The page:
const { Map, List } = require('immutable') const deepData = Map({ x: [ { y: 123 } ] }); deepData.getIn(['x', 0, 'y']) // 123run it

hasIn()

True if the result of following a path of keys or indices through nested Collections results in a set value.

hasIn(searchKeyPath: Iterable<unknown>): boolean

Persistent changes

update()

This can be very useful as a way to "chain" a normal function into a sequence of methods. RxJS calls this "let" and lodash calls it "thru".

update<R>(updater: (value: this) => R): R

Discussion

For example, to sum a Seq after mapping and filtering:

const { Seq } = require('immutable')

function sum(collection) { return collection.reduce((sum, x) => sum + x, 0) }

Seq([ 1, 2, 3 ]) .map(x => x + 1) .filter(x => x % 2 === 0) .update(sum) // 6run it

Conversion to JavaScript types

toJS()

Deeply converts this Collection to equivalent native JavaScript Array or Object.

toJS(): Array<unknown> | {[key: string]: unknown}

Discussion

Collection.Indexed, and Collection.Set become Array, while Collection.Keyed become Object, converting keys to Strings.

toJSON()

Shallowly converts this Collection to equivalent native JavaScript Array or Object.

toJSON(): Array<V> | {[key: string]: V}

Discussion

Collection.Indexed, and Collection.Set become Array, while Collection.Keyed become Object, converting keys to Strings.

toArray()

Shallowly converts this collection to an Array.

toArray(): Array<V> | Array<[K, V]>

Discussion

Collection.Indexed, and Collection.Set produce an Array of values. Collection.Keyed produce an Array of [key, value] tuples.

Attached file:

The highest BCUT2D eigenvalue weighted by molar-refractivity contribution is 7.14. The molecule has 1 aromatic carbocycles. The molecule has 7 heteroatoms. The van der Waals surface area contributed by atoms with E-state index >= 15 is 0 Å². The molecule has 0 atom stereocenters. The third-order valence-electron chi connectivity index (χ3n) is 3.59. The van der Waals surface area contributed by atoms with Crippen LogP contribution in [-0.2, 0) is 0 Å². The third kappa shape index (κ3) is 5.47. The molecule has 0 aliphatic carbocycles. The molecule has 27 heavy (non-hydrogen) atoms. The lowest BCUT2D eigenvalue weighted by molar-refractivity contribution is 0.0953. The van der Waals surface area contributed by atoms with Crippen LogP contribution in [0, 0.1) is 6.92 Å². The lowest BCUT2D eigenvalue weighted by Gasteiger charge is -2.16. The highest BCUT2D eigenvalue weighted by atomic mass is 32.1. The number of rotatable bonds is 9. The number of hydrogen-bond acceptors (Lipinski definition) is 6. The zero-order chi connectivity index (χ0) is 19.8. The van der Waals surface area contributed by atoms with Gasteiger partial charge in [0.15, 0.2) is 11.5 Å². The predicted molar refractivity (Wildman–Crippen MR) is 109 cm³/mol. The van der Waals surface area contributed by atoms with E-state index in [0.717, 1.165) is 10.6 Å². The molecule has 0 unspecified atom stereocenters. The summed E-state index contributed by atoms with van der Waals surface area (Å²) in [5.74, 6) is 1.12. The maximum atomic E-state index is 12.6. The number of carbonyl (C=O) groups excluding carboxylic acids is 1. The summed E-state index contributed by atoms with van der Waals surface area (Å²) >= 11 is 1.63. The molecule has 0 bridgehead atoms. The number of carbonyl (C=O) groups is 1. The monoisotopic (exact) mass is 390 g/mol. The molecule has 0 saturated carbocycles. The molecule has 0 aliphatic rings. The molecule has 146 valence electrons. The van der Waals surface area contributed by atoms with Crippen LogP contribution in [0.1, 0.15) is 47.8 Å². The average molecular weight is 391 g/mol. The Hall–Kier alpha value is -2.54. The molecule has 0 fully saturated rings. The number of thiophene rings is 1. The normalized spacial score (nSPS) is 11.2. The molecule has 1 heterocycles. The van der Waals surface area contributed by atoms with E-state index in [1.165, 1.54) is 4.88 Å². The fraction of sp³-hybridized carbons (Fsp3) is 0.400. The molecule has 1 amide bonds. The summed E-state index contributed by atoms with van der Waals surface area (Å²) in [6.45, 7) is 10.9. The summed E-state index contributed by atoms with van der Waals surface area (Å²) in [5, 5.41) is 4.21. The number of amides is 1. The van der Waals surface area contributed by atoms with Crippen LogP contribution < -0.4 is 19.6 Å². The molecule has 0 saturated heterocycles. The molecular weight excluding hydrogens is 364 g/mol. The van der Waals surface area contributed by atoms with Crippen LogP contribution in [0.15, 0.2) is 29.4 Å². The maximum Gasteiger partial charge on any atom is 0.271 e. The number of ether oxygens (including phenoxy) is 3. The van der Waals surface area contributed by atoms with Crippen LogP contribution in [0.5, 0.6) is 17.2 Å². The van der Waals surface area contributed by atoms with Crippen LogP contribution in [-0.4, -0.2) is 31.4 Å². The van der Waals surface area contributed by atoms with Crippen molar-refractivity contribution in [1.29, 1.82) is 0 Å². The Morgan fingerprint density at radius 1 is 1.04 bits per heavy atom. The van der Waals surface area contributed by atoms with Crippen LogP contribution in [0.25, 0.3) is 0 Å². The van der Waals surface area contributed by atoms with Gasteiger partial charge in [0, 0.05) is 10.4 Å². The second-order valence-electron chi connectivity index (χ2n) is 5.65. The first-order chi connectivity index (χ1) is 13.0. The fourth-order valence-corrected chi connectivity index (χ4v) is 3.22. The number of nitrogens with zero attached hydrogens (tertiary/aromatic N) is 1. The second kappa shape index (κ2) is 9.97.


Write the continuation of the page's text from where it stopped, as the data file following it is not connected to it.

toObject()

Shallowly converts this Collection to an Object.

toObject(): {[key: string]: V}

Discussion

Converts keys to Strings.

Conversion to Collections

toMap()

Converts this Collection to a Map, Throws if keys are not hashable.

toMap(): Map<K, V>

Discussion

Note: This is equivalent to Map(this.toKeyedSeq()), but provided for convenience and to allow for chained expressions.

toOrderedMap()

Converts this Collection to a Map, maintaining the order of iteration.

toOrderedMap(): OrderedMap<K, V>

Discussion

Note: This is equivalent to OrderedMap(this.toKeyedSeq()), but provided for convenience and to allow for chained expressions.

toSet()

Converts this Collection to a Set, discarding keys. Throws if values are not hashable.

toSet(): Set<V>

Discussion

Note: This is equivalent to Set(this), but provided to allow for chained expressions.

toOrderedSet()

Converts this Collection to a Set, maintaining the order of iteration and discarding keys.

toOrderedSet(): OrderedSet<V>

Discussion

Note: This is equivalent to OrderedSet(this.valueSeq()), but provided for convenience and to allow for chained expressions.

toList()

Converts this Collection to a List, discarding keys.

toList(): List<V>

Discussion

This is similar to List(collection), but provided to allow for chained expressions. However, when called on Map or other keyed collections, collection.toList() discards the keys and creates a list of only the values, whereas List(collection) creates a list of entry tuples.